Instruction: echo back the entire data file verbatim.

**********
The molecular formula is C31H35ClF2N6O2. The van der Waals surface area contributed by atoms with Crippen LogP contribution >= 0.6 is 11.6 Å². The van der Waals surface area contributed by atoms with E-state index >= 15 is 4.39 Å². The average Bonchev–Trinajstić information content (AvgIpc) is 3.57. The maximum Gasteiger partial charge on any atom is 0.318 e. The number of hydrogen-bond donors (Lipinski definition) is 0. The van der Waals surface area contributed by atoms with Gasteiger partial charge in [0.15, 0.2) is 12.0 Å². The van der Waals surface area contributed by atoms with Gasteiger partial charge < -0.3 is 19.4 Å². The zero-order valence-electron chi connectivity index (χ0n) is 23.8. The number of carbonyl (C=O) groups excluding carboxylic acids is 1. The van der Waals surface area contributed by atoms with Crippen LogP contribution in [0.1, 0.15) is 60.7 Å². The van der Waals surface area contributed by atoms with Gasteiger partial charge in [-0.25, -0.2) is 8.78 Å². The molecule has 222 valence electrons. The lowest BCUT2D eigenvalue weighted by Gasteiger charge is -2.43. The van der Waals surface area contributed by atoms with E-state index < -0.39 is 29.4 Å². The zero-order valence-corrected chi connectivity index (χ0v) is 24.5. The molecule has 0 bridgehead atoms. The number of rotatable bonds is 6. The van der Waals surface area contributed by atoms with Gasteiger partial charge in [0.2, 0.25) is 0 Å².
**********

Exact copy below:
The molecular formula is C31H35ClF2N6O2. The van der Waals surface area contributed by atoms with Crippen LogP contribution >= 0.6 is 11.6 Å². The van der Waals surface area contributed by atoms with E-state index >= 15 is 4.39 Å². The average Bonchev–Trinajstić information content (AvgIpc) is 3.57. The maximum Gasteiger partial charge on any atom is 0.318 e. The number of hydrogen-bond donors (Lipinski definition) is 0. The van der Waals surface area contributed by atoms with Gasteiger partial charge in [0.15, 0.2) is 12.0 Å². The van der Waals surface area contributed by atoms with Gasteiger partial charge < -0.3 is 19.4 Å². The zero-order valence-electron chi connectivity index (χ0n) is 23.8. The number of carbonyl (C=O) groups excluding carboxylic acids is 1. The van der Waals surface area contributed by atoms with Crippen LogP contribution in [0.1, 0.15) is 60.7 Å². The van der Waals surface area contributed by atoms with Gasteiger partial charge in [-0.25, -0.2) is 8.78 Å². The molecule has 222 valence electrons. The lowest BCUT2D eigenvalue weighted by Gasteiger charge is -2.43. The van der Waals surface area contributed by atoms with E-state index < -0.39 is 29.4 Å². The zero-order valence-corrected chi connectivity index (χ0v) is 24.5. The molecule has 0 bridgehead atoms. The number of rotatable bonds is 6. The van der Waals surface area contributed by atoms with Gasteiger partial charge in [0.2, 0.25) is 0 Å².